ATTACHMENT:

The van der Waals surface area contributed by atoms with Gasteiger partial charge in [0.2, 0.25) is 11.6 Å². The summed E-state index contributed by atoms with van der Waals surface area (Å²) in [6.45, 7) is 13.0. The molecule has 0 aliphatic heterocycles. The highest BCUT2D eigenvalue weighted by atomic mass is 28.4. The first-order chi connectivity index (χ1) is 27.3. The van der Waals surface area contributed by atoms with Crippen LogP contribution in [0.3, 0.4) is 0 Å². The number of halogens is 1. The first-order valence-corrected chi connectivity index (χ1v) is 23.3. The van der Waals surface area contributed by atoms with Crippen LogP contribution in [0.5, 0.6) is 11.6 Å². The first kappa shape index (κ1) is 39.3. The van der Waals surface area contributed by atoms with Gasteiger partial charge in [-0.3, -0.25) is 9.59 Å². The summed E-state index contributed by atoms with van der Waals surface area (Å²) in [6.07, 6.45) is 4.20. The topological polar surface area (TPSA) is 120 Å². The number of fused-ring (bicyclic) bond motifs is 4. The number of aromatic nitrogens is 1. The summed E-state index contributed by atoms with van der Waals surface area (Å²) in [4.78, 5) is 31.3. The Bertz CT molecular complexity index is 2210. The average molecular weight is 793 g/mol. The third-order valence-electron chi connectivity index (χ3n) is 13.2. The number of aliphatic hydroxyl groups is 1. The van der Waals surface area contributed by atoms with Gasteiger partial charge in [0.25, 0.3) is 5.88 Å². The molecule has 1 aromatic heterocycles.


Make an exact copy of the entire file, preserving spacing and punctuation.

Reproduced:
The van der Waals surface area contributed by atoms with Gasteiger partial charge in [0.2, 0.25) is 11.6 Å². The summed E-state index contributed by atoms with van der Waals surface area (Å²) in [6.45, 7) is 13.0. The molecule has 0 aliphatic heterocycles. The highest BCUT2D eigenvalue weighted by atomic mass is 28.4. The first-order chi connectivity index (χ1) is 27.3. The van der Waals surface area contributed by atoms with Crippen LogP contribution in [0.3, 0.4) is 0 Å². The number of halogens is 1. The first-order valence-corrected chi connectivity index (χ1v) is 23.3. The van der Waals surface area contributed by atoms with Crippen LogP contribution in [0.5, 0.6) is 11.6 Å². The first kappa shape index (κ1) is 39.3. The van der Waals surface area contributed by atoms with Gasteiger partial charge in [-0.3, -0.25) is 9.59 Å². The summed E-state index contributed by atoms with van der Waals surface area (Å²) in [6.07, 6.45) is 4.20. The topological polar surface area (TPSA) is 120 Å². The number of fused-ring (bicyclic) bond motifs is 4. The number of aromatic nitrogens is 1. The summed E-state index contributed by atoms with van der Waals surface area (Å²) in [4.78, 5) is 31.3. The Bertz CT molecular complexity index is 2210. The average molecular weight is 793 g/mol. The third-order valence-electron chi connectivity index (χ3n) is 13.2. The number of aliphatic hydroxyl groups is 1. The van der Waals surface area contributed by atoms with Gasteiger partial charge in [0.25, 0.3) is 5.88 Å². The molecule has 1 aromatic heterocycles.